What Is The Fed "Lift-Off?"

Be Prepared For How This Interest Rate Change May Impact You

December 16, 2015 will go down in history as the Fed “Lift-Off” Day. While this might conjure up images of a space shuttle rocketing into orbit, it’s actually the day that the Federal Open Market Committee voted unanimously to lift interest rates by 25 basis points (1/4 of a percent). What makes this day so remarkable is that this is the first rate hike in over 9 years!  Rates have stayed at zero since 2008.


Fed "Lift Off" Details

If you are wondering about the details of the Fed "lift-off" and the market impact, please see the following key points:  

  • The FOMC voted unanimously to lift interest rates by 25 basis points
  • Rates have stayed at zero since 2008 – 1st rate hike in over 9 years
  • Before this meeting, rates have stayed unchanged for 61 meetings
  • Future rate hikes will be “gradual” and not measured, but data dependent
  • The FOMC is still concerned and will watch for actual inflation, but they are confident it will reach their 2% target by 2017 or 2018
  • The Dow rose 200+ points after the announcement
  • The 10-year Treasury Yield remained little changed at 2.3%
  • Banks raised the Prime Rate from 3.25% to 3.5%
  • Expect the end of 2016 rate around 1.4%
  • The most significant wording added to the Fed Statement was “gradual” in terms of the pace of future rate hikes. The initial response was “relatively muted”, but ultimately the stock market liked it.
  • The Fed implied that four rate hikes coming in 2016, but the Bond market disagrees.

How The Fed's Decision Can Impact You

Ultimately, the Fed’s decision might impact in you in one of two ways. If you are a borrower, the Fed’s decision will make the cost of borrowing money more expensive. This can include (among several things) an increase in mortgage rates, interest rates on your credit cards, or an increase in the cost of buying a car.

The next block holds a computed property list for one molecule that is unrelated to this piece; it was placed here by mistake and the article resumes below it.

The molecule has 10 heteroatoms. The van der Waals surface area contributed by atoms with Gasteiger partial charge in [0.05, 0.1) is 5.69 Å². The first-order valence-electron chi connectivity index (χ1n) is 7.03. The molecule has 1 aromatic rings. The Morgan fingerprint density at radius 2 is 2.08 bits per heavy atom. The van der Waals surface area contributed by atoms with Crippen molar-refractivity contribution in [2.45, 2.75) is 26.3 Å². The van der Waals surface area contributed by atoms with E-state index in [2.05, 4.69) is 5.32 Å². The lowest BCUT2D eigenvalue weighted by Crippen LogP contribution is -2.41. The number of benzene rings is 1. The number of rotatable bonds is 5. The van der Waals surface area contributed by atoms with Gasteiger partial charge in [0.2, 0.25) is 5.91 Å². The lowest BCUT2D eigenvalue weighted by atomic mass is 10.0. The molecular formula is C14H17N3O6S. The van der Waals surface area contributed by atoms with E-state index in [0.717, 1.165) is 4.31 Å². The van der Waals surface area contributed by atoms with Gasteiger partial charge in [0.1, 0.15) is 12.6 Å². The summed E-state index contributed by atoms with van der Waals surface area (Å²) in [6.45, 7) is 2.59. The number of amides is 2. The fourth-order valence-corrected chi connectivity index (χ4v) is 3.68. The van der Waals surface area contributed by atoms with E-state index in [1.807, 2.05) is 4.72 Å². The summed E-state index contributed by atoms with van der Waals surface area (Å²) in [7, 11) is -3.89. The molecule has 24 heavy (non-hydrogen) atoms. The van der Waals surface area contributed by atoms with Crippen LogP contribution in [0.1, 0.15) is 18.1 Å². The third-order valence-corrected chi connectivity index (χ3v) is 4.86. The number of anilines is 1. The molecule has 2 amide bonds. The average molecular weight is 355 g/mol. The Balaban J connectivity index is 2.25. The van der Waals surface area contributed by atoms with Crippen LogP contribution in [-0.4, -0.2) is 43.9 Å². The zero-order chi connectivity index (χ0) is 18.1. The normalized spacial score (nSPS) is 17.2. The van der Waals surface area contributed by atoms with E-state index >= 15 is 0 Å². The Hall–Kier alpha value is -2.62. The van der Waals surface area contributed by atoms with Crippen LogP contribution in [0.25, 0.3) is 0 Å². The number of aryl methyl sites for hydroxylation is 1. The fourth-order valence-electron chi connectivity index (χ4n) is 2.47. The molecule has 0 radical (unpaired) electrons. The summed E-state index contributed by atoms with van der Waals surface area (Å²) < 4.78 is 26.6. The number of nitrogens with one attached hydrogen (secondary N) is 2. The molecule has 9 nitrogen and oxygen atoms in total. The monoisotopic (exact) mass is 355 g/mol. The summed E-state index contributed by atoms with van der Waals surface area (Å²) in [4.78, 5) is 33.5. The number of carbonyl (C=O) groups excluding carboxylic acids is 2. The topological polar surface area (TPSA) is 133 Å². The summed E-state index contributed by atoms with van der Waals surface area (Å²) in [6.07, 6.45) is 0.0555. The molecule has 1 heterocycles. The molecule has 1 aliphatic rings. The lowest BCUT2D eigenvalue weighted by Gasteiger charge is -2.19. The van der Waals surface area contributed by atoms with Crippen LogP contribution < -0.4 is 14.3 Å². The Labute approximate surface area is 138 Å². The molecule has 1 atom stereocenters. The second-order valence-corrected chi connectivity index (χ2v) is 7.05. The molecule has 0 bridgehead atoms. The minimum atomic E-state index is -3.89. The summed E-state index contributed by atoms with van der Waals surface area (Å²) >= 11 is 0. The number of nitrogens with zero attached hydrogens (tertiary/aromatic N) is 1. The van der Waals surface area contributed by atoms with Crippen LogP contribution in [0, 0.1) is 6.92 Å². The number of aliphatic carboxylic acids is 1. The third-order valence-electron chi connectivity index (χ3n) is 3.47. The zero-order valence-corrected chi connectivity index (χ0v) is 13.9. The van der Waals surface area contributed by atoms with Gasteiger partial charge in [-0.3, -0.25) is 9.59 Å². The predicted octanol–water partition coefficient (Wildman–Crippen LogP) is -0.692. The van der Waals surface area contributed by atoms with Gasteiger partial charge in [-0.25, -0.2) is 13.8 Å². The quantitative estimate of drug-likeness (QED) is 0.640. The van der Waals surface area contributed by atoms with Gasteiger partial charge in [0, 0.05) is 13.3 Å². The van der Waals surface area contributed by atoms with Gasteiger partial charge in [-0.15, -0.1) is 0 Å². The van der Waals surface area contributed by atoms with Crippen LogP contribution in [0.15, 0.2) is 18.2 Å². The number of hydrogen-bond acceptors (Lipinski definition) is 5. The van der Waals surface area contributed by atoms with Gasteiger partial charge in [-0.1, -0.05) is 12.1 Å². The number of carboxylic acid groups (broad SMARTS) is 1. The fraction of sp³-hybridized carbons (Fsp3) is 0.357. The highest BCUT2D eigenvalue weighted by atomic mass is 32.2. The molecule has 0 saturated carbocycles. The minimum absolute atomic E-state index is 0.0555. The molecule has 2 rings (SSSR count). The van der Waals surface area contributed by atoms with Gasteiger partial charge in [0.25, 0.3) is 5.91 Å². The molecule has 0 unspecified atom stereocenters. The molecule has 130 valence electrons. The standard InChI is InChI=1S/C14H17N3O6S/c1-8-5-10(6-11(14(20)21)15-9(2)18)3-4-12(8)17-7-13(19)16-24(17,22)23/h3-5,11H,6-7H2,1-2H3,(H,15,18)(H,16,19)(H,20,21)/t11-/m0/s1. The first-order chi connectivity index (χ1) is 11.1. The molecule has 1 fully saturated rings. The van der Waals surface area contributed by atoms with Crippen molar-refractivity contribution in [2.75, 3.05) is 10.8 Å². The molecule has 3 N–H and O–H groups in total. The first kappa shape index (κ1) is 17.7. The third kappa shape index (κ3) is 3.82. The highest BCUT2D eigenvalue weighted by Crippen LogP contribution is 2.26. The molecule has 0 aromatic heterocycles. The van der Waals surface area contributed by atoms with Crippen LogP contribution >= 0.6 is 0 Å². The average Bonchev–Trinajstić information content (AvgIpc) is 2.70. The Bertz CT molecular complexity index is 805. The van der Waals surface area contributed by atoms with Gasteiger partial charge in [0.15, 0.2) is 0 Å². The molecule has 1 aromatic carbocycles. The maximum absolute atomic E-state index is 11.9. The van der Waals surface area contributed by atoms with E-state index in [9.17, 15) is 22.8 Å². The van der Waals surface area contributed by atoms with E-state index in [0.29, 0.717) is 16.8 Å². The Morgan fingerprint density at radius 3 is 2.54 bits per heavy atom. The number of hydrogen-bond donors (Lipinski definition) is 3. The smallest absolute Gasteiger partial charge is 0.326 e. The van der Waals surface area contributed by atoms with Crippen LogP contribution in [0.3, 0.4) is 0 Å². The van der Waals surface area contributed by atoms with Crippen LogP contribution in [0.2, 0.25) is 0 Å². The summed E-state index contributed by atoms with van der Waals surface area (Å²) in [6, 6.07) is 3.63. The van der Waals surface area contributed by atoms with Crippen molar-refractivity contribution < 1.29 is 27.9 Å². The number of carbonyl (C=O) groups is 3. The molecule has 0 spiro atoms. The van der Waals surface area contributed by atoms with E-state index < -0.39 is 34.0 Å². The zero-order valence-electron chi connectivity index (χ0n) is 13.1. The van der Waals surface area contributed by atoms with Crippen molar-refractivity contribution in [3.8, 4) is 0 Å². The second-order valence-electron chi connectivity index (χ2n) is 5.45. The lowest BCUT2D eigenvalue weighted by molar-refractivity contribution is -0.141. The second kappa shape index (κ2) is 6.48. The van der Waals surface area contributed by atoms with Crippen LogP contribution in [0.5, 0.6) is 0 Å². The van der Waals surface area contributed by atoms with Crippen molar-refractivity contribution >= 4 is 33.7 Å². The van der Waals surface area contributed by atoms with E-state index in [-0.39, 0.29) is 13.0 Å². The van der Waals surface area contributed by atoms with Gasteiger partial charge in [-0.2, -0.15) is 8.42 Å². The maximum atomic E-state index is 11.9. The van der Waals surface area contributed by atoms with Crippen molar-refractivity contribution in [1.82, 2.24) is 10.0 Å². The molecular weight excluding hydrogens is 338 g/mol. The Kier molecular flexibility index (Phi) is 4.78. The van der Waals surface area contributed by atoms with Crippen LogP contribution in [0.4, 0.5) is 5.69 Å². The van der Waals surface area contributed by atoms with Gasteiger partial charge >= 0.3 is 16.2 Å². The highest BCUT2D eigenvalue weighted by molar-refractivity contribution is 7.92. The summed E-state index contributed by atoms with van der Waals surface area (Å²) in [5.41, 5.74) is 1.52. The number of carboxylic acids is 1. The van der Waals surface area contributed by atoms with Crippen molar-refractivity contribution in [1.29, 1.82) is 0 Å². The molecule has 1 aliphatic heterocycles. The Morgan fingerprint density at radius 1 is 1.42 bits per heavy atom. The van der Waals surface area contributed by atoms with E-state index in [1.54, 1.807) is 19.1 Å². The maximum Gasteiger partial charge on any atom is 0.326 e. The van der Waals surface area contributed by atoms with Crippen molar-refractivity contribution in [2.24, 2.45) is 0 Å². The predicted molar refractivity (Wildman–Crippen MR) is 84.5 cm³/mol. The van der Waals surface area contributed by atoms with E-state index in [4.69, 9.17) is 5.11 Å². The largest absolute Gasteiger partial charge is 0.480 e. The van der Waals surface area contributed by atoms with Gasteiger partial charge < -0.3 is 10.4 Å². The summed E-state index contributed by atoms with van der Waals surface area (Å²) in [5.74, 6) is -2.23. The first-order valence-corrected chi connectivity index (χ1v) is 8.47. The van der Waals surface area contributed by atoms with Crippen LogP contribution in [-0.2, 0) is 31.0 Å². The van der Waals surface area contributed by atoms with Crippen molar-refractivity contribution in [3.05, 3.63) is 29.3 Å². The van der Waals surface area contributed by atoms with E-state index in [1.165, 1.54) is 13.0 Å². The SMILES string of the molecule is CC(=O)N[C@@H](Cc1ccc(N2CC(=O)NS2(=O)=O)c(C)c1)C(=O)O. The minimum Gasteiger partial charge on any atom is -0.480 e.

However, for anyone who has money in a bank account, the Fed’s decision may work in your favor.  According to data from the Federal Reserve, Americans households and non-profits (the Fed combines the two categories) have just over $8.3 trillion in bank savings accounts. A 0.25% increase could mean an extra $21 billion in interest, or about $163 per American household, a year. However, it should be noted that it is not guaranteed that the banks will pass on these savings to their customers. 

Bottom Line

The bottom line is that December 16th, 2015 is a historic day, but it is possible that it will take additional rate hikes over the next couple of years before we see any real material changes. If you are concerned about how the Fed’s actions and possible future rate hikes could impact you, this is a great time to schedule an appointment and sit down with a qualified financial planner to review your investments and goals for the future. 

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